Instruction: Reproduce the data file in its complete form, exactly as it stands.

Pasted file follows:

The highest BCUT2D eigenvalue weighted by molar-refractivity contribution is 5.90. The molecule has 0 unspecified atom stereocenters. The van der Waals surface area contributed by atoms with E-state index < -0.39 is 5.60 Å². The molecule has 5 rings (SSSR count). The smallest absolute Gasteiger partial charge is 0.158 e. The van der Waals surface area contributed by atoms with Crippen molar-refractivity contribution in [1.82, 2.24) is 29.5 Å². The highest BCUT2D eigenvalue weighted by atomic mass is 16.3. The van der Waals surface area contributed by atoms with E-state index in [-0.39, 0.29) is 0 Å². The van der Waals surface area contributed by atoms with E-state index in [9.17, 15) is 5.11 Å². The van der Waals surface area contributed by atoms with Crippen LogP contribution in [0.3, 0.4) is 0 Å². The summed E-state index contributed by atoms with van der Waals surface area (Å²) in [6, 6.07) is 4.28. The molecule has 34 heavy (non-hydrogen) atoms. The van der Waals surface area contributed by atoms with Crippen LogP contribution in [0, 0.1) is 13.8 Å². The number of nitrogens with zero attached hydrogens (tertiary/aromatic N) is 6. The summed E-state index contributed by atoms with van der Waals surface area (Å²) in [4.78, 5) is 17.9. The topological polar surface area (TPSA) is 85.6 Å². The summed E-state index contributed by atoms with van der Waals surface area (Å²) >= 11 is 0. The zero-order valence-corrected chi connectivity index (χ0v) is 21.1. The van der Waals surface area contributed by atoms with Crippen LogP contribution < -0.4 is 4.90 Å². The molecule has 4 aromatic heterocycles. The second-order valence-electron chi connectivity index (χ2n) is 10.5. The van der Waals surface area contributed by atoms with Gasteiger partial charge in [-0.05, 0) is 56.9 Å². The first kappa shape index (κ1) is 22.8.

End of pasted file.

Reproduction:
The highest BCUT2D eigenvalue weighted by molar-refractivity contribution is 5.90. The molecule has 0 unspecified atom stereocenters. The van der Waals surface area contributed by atoms with E-state index < -0.39 is 5.60 Å². The molecule has 5 rings (SSSR count). The smallest absolute Gasteiger partial charge is 0.158 e. The van der Waals surface area contributed by atoms with Crippen molar-refractivity contribution in [1.82, 2.24) is 29.5 Å². The highest BCUT2D eigenvalue weighted by atomic mass is 16.3. The van der Waals surface area contributed by atoms with E-state index in [-0.39, 0.29) is 0 Å². The van der Waals surface area contributed by atoms with E-state index in [9.17, 15) is 5.11 Å². The van der Waals surface area contributed by atoms with Crippen LogP contribution in [0.3, 0.4) is 0 Å². The summed E-state index contributed by atoms with van der Waals surface area (Å²) in [6, 6.07) is 4.28. The molecule has 34 heavy (non-hydrogen) atoms. The van der Waals surface area contributed by atoms with Crippen LogP contribution in [0, 0.1) is 13.8 Å². The number of nitrogens with zero attached hydrogens (tertiary/aromatic N) is 6. The summed E-state index contributed by atoms with van der Waals surface area (Å²) in [4.78, 5) is 17.9. The topological polar surface area (TPSA) is 85.6 Å². The summed E-state index contributed by atoms with van der Waals surface area (Å²) >= 11 is 0. The zero-order valence-corrected chi connectivity index (χ0v) is 21.1. The van der Waals surface area contributed by atoms with Crippen LogP contribution < -0.4 is 4.90 Å². The molecule has 4 aromatic heterocycles. The second-order valence-electron chi connectivity index (χ2n) is 10.5. The van der Waals surface area contributed by atoms with Gasteiger partial charge in [-0.05, 0) is 56.9 Å². The first kappa shape index (κ1) is 22.8.